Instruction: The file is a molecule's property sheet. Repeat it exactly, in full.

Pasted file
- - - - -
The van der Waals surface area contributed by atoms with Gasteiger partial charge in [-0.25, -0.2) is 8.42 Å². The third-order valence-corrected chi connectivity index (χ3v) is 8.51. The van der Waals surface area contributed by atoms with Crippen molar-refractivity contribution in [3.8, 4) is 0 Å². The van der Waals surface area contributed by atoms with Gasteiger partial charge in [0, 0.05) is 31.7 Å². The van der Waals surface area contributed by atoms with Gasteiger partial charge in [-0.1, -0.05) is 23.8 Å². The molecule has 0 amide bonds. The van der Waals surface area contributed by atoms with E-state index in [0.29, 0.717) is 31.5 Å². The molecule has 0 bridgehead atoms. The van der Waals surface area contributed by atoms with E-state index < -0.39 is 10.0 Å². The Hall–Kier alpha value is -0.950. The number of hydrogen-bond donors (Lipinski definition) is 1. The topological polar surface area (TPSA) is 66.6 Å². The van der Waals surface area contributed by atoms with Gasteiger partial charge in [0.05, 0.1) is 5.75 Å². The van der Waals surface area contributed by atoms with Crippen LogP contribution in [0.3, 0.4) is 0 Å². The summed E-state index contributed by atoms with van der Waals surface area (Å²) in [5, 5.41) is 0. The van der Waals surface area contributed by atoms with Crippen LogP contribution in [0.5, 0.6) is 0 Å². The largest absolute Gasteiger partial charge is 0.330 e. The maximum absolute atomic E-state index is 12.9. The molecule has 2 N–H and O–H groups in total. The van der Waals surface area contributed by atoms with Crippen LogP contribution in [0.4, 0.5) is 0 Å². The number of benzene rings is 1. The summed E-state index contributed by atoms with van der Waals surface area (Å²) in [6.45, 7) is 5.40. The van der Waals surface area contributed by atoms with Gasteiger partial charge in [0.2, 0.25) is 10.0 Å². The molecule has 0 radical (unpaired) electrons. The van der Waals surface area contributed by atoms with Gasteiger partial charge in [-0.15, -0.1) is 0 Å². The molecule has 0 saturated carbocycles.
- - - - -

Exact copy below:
The van der Waals surface area contributed by atoms with Gasteiger partial charge in [-0.25, -0.2) is 8.42 Å². The third-order valence-corrected chi connectivity index (χ3v) is 8.51. The van der Waals surface area contributed by atoms with Crippen molar-refractivity contribution in [3.8, 4) is 0 Å². The van der Waals surface area contributed by atoms with Gasteiger partial charge in [0, 0.05) is 31.7 Å². The van der Waals surface area contributed by atoms with Gasteiger partial charge in [-0.1, -0.05) is 23.8 Å². The molecule has 0 amide bonds. The van der Waals surface area contributed by atoms with E-state index in [0.29, 0.717) is 31.5 Å². The molecule has 0 bridgehead atoms. The van der Waals surface area contributed by atoms with E-state index < -0.39 is 10.0 Å². The Hall–Kier alpha value is -0.950. The number of hydrogen-bond donors (Lipinski definition) is 1. The topological polar surface area (TPSA) is 66.6 Å². The van der Waals surface area contributed by atoms with Gasteiger partial charge in [0.05, 0.1) is 5.75 Å². The van der Waals surface area contributed by atoms with Crippen LogP contribution in [0.3, 0.4) is 0 Å². The summed E-state index contributed by atoms with van der Waals surface area (Å²) in [5, 5.41) is 0. The van der Waals surface area contributed by atoms with Crippen LogP contribution in [0.5, 0.6) is 0 Å². The largest absolute Gasteiger partial charge is 0.330 e. The maximum absolute atomic E-state index is 12.9. The molecule has 2 N–H and O–H groups in total. The van der Waals surface area contributed by atoms with Crippen LogP contribution in [0.4, 0.5) is 0 Å². The number of benzene rings is 1. The summed E-state index contributed by atoms with van der Waals surface area (Å²) in [6.45, 7) is 5.40. The van der Waals surface area contributed by atoms with Gasteiger partial charge in [0.2, 0.25) is 10.0 Å². The molecule has 0 radical (unpaired) electrons. The van der Waals surface area contributed by atoms with Gasteiger partial charge in [-0.15, -0.1) is 0 Å². The molecule has 0 saturated carbocycles.